I love the avocado in all of its forms. I find an avocado can give a decadent flair to an otherwise bland salad or sandwich, not to mention my affection for guacamole. But it’s also an amazing beauty elixir, especially good for curly hair. This article will systemically explain “everything avocado” — from its origins and history to its growth, distribution and uses — both folk and commercial — in health and beauty products.

As a beginning soap maker and creator of natural products, I have found 1,001 uses for avocado oil. It is great for super-fatting soap, which means it remains a free, readily available ingredient in soap, unhampered by the cold processed soap-making process. Avocado oil, added at the end of its process (right before pouring into molds”>, adds emollient and humectant properties. Of course, as a hot-oil treatment, it does much the same for the hair (there is a recipe at the end of this article”>. The oil can be used for manicures and pedicures as well. Today, avocado butter — another way of processing the oil — has a dense, buttery consistency, making it ideal for creating at-home spa products.

Apart from the oil, the flesh itself can be mashed and prepared into an effective, easy-to-make deep conditioner for damaged or dry hair. I started making soaps and creams about eight years ago. Since then, a plethora of products — especially hair products — have popped onto the market-containing avocado.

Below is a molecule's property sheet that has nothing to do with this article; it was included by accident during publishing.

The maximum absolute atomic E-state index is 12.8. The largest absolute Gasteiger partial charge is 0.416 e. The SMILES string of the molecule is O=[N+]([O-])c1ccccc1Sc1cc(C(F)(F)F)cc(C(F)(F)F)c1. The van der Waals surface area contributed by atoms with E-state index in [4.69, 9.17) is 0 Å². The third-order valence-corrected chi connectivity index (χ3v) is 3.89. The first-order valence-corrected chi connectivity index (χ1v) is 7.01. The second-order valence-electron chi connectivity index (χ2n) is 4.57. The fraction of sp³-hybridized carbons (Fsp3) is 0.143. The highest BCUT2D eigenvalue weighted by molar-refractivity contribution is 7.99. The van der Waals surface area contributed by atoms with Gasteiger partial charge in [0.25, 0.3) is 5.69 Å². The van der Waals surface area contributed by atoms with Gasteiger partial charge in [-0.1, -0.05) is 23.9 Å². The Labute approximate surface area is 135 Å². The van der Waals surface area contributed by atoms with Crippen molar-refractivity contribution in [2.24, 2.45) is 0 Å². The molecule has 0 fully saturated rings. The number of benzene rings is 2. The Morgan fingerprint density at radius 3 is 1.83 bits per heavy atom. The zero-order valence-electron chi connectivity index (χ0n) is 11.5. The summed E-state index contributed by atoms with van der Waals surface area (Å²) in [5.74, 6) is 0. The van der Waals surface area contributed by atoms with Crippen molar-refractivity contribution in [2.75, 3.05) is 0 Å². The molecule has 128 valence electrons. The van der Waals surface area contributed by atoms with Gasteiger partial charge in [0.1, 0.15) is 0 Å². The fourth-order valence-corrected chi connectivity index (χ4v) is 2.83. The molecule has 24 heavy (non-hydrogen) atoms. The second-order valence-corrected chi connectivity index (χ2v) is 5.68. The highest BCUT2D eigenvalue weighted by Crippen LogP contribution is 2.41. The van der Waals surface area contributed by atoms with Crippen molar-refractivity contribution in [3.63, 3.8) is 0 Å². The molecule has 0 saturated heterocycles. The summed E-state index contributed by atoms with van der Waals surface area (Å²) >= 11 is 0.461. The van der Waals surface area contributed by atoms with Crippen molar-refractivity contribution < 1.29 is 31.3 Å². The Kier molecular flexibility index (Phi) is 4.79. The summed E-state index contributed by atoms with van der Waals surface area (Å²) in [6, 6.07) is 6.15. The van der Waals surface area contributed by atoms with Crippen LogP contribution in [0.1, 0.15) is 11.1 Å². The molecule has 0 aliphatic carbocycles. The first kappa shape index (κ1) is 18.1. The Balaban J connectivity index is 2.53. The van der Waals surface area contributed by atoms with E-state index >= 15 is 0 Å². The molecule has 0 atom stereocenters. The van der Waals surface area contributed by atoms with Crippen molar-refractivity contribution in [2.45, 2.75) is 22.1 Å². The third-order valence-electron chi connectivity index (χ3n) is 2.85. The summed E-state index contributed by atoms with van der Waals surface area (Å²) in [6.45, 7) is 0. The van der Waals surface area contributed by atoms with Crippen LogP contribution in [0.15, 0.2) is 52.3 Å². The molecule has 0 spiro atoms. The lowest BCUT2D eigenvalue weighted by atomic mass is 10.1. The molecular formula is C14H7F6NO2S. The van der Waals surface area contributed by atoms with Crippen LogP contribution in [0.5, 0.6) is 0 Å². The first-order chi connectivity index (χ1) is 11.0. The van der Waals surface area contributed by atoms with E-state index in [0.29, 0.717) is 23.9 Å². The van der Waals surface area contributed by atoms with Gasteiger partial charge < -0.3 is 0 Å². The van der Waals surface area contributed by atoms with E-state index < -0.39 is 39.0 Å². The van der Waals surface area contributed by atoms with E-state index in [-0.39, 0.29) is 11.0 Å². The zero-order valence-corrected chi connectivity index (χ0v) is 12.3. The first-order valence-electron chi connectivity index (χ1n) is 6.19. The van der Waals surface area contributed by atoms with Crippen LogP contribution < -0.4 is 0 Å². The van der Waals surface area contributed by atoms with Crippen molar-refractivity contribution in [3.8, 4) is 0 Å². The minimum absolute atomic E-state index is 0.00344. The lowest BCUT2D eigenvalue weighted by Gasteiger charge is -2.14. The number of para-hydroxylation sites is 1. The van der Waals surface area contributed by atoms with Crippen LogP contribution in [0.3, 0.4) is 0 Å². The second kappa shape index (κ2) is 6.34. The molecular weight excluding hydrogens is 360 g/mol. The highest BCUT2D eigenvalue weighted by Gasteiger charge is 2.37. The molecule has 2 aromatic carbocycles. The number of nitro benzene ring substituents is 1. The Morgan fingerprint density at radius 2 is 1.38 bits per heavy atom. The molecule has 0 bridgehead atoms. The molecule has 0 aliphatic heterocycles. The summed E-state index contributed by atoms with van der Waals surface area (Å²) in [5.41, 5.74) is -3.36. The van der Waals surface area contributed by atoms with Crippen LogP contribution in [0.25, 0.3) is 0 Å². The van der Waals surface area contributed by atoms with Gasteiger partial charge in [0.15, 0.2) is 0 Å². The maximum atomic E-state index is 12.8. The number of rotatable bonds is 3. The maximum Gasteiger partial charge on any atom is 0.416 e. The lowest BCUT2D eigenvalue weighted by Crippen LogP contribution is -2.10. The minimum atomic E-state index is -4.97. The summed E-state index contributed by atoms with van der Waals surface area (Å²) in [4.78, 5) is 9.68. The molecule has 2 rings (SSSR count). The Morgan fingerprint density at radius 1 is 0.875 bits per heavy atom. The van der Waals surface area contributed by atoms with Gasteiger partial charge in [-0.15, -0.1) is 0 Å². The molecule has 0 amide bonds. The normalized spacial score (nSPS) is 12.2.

Nutritious Avocado Oil

Chemically, avocado contains 1.5 to 2.5 percent protein and 13-22 percent oil[1]. Avocado oil is rich in vitamins A, B, C and E. The amino acid content range is: palmitic, 7.0; stearic, 1.0; oleic, 79.0; linoleic, 13.0.

Avocado oil has a great shelf life (one of the qualities I appreciate the most with herbal formulations”>. It has been reported to last as long as 12 years when kept at 40ºF. I have found it to be very useful for kinky, curly or wavy hair because of its rich viscosity. Like many tropical oils, it has some ability to filter out rays of the sun, it is non-allergenic and is similar to lanolin in its penetrating and softening abilities.

Because avocado oil is highly humectant and emollient, it draws moisture, which is especially good for hair.

Because avocado oil is highly humectant and emollient, it draws moisture, which is especially good for hair. A nutritious hair and skin oil, avocado oil contains traces of B complex and iron, phosphorus, varying a range of calcium, and a decent amount of ascorbic acid – a natural preservative. Avocado halves average only 136 to 150 calories. Avocado oil contains a healthy variety of amino acids, saturated fatty acids and lipids. As fatty as it sounds, it is a good type of fat recorded to help reduce (bad”> cholesterol in some patients.

Avocado Oil, Skin and Flesh

For hair, it is used in hot-oil treatments and for deep, hair conditioning; the skin is antibiotic and is used in folk medicine to kill bugs within the body and to treat dysentery. Avocado pulp can be whipped smooth and applied to face or massaged into the hair for a quick and easy softening, conditioning and moisturizing mask. The fruit has the highest energy content of any fruit. It is high in its vitamin and mineral content, as well as a good source of mono-unsaturated fat and soluble and insoluble fiber. In poor areas of the world, it has been coined the “poor man’s butter.”